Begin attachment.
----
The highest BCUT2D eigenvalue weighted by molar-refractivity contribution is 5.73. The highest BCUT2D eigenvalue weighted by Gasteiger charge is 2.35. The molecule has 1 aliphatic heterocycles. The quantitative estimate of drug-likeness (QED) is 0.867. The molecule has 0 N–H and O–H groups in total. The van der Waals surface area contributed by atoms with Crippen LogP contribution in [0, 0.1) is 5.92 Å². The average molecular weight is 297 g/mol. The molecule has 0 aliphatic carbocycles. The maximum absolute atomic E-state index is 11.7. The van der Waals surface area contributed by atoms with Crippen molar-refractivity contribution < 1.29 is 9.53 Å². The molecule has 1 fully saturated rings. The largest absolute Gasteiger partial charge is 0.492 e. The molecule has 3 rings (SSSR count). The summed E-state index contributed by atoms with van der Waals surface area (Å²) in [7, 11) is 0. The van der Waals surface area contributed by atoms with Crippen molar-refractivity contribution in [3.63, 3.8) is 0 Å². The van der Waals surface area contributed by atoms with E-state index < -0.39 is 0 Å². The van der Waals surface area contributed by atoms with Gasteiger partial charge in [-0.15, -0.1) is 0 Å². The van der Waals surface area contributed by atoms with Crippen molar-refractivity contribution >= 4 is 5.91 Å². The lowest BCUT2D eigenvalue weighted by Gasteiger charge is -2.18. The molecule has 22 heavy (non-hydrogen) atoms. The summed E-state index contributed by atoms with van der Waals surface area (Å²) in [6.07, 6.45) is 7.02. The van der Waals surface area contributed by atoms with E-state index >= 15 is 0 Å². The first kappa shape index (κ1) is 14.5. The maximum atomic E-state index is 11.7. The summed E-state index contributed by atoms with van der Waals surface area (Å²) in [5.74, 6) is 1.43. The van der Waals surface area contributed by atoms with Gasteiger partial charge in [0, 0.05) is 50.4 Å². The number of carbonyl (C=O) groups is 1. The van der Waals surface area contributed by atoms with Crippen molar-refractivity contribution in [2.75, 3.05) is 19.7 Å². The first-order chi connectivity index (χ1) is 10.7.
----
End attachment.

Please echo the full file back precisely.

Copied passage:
The highest BCUT2D eigenvalue weighted by molar-refractivity contribution is 5.73. The highest BCUT2D eigenvalue weighted by Gasteiger charge is 2.35. The molecule has 1 aliphatic heterocycles. The quantitative estimate of drug-likeness (QED) is 0.867. The molecule has 0 N–H and O–H groups in total. The van der Waals surface area contributed by atoms with Crippen LogP contribution in [0, 0.1) is 5.92 Å². The average molecular weight is 297 g/mol. The molecule has 0 aliphatic carbocycles. The maximum absolute atomic E-state index is 11.7. The van der Waals surface area contributed by atoms with Crippen molar-refractivity contribution < 1.29 is 9.53 Å². The molecule has 1 fully saturated rings. The largest absolute Gasteiger partial charge is 0.492 e. The molecule has 3 rings (SSSR count). The summed E-state index contributed by atoms with van der Waals surface area (Å²) in [7, 11) is 0. The van der Waals surface area contributed by atoms with Crippen molar-refractivity contribution in [3.63, 3.8) is 0 Å². The van der Waals surface area contributed by atoms with E-state index < -0.39 is 0 Å². The van der Waals surface area contributed by atoms with Gasteiger partial charge in [-0.15, -0.1) is 0 Å². The van der Waals surface area contributed by atoms with Crippen molar-refractivity contribution >= 4 is 5.91 Å². The lowest BCUT2D eigenvalue weighted by Gasteiger charge is -2.18. The molecule has 22 heavy (non-hydrogen) atoms. The summed E-state index contributed by atoms with van der Waals surface area (Å²) in [6.07, 6.45) is 7.02. The van der Waals surface area contributed by atoms with E-state index >= 15 is 0 Å². The first kappa shape index (κ1) is 14.5. The maximum atomic E-state index is 11.7. The summed E-state index contributed by atoms with van der Waals surface area (Å²) in [5.74, 6) is 1.43. The van der Waals surface area contributed by atoms with Gasteiger partial charge in [0, 0.05) is 50.4 Å². The number of carbonyl (C=O) groups is 1. The van der Waals surface area contributed by atoms with Crippen molar-refractivity contribution in [2.75, 3.05) is 19.7 Å². The first-order chi connectivity index (χ1) is 10.7.